MedicalResearch.com Interview with:
Prof. Andrew B Lemmey
School of Sport, Health and Exercise Sciences
Bangor, Gwynedd, Wales, UK
Medical Research: What is the background for this study?
Prof. Lemmey: Substantial loss of lean mass (LM; mostly skeletal muscle) is common in patients with rheumatoid arthritis (RA), as we and others have shown that even amongst patients with well-controlled disease approximately 67% are significantly muscle wasted. This loss of muscle, termed “rheumatoid cachexia”, is a major contributor to the decreased strength and impaired physical function which continues to characterise RA. Unfortunately, current drug treatments for RA, including use of biologics and the ‘treat-to-target (T2T)’ strategy, do not reverse this LM loss, nor fully restore physical function (Lemmey et al., “Tight control of disease activity fails to improve body composition or physical function in rheumatoid arthritis patients”. Submitted to Rheumatology (Oxford), currently under review). Whilst high-intensity exercise (specifically, progressive resistance training (PRT)) has been shown to be highly effective in restoring both lean mass and function in rheumatoid arthritis patients (Lemmey et al., Arthritis Care & Research 2009;61(12):1726-34), the lack of uptake and adherence to sufficiently intense training (Lemmey et al., Arthritis Care & Research 2012;64(1):71-5) means this form of therapy is not widely adopted. Anabolic nutritional supplementation offers a potential adjunct treatment intervention for increasing LM, and thereby improving physical function, that could be widely accepted. Indeed, our group (Marcora et al., Clinical Nutrition 2005;24(3):442-54) has previously demonstrated that 12 weeks of daily oral protein supplementation improved lean mass and some measures of strength and function in rheumatoid arthritis patients.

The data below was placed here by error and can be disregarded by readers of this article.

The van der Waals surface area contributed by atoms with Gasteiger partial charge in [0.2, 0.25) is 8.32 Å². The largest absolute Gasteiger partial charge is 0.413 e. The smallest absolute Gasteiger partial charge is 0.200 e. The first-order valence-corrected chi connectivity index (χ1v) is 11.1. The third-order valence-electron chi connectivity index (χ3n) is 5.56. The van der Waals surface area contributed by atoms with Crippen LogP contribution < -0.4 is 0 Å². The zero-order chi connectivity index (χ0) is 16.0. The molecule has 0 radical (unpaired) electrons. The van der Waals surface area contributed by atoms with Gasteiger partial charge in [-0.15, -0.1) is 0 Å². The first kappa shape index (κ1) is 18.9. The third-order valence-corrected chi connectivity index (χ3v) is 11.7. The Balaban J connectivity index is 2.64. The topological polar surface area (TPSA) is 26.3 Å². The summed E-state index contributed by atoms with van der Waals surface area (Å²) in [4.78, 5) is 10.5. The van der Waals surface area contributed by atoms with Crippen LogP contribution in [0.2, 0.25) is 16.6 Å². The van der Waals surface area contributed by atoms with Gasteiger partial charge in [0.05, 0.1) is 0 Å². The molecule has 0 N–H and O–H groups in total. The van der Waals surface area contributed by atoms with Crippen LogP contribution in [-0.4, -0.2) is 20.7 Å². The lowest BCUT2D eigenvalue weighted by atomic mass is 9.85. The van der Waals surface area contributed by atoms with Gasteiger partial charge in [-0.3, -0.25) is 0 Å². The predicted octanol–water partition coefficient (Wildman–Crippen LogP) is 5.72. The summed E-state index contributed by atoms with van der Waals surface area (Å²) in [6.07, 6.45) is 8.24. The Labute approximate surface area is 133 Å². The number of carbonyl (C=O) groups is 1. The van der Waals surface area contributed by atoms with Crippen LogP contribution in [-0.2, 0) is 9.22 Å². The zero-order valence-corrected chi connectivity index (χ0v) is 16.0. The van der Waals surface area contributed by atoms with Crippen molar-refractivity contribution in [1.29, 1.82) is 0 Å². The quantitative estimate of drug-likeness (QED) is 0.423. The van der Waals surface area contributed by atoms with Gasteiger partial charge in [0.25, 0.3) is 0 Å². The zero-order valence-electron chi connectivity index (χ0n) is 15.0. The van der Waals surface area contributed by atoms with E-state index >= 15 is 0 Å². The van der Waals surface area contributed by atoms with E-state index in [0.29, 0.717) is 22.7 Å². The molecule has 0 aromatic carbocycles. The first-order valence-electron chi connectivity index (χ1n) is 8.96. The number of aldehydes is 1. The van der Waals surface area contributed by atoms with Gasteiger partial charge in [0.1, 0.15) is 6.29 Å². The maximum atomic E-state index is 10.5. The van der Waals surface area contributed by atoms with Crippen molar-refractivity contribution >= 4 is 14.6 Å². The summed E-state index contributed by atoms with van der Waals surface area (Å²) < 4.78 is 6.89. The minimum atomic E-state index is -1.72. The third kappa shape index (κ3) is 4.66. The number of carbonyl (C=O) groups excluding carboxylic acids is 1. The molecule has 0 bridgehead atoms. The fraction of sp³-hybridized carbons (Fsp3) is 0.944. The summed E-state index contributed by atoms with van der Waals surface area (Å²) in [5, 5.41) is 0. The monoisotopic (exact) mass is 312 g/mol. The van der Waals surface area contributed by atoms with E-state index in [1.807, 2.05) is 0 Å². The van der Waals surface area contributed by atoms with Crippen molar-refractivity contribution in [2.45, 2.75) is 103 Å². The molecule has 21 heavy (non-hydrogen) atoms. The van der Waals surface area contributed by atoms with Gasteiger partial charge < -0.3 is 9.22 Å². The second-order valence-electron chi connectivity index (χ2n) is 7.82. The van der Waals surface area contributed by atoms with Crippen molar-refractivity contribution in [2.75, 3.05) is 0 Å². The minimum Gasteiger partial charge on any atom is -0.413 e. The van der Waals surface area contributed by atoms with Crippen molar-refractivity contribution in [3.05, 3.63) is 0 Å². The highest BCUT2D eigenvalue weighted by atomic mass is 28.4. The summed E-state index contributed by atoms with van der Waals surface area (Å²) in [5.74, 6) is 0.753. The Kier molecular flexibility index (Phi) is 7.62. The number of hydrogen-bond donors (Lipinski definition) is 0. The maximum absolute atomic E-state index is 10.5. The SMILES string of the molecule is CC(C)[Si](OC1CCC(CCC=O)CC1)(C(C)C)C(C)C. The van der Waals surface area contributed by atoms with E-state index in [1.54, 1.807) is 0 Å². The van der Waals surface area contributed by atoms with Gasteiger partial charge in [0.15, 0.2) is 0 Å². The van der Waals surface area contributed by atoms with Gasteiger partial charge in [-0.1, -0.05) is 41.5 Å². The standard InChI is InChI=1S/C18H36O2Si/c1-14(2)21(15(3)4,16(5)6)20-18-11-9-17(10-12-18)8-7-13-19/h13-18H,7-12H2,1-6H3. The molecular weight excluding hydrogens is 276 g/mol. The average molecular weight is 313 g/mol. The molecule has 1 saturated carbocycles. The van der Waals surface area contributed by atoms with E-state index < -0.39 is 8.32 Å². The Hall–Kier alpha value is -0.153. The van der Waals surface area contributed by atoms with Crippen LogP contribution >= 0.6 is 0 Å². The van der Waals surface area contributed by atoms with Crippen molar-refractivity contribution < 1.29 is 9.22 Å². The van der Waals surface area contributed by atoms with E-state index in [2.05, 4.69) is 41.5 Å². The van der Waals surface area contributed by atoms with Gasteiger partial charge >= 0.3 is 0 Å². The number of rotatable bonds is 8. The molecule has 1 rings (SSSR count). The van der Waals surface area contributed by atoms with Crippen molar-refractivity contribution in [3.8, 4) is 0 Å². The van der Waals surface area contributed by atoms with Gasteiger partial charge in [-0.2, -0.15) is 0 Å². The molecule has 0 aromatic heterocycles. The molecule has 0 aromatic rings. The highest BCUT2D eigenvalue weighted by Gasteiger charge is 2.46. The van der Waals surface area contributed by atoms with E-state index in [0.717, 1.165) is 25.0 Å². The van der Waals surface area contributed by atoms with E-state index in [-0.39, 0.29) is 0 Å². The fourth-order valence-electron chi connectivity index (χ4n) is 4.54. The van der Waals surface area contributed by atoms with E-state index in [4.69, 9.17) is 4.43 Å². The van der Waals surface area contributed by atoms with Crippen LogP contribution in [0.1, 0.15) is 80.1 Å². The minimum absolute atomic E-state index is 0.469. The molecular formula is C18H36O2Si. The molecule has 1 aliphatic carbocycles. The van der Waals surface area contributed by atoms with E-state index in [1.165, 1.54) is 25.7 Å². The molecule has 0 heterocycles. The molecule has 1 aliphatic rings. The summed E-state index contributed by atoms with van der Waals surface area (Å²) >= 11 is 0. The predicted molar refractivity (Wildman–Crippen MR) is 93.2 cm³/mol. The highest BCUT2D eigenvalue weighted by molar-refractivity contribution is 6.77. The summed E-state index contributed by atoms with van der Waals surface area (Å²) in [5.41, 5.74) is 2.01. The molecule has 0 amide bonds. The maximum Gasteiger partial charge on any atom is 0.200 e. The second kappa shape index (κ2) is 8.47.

Creatine (Cr) is a popular dietary supplement generally shown to have greater benefits on both lean mass and physical function than generic protein supplementation. One study (Willer et al., Rheumatology 2000;39(3):293-8) has investigated the efficacy of Cr supplementation in rheumatoid arthritis patients. In this short uncontrolled trial, twelve patients underwent 3 weeks of supplementation, and although strength increased, no changes in function were found, and body composition changes were not investigated.
Using a double-blind, placebo controlled design, the current study aimed to investigate the effects of 12 weeks of oral Cr supplementation on body composition (by DXA; dual energy X-ray absorptiometry), strength (knee-extensor and handgrip) and objectively-assessed physical function (chair and walk tests) in patients with RA. Thirty-five patients (Cr=15, Pl=20) completed the study. Continue reading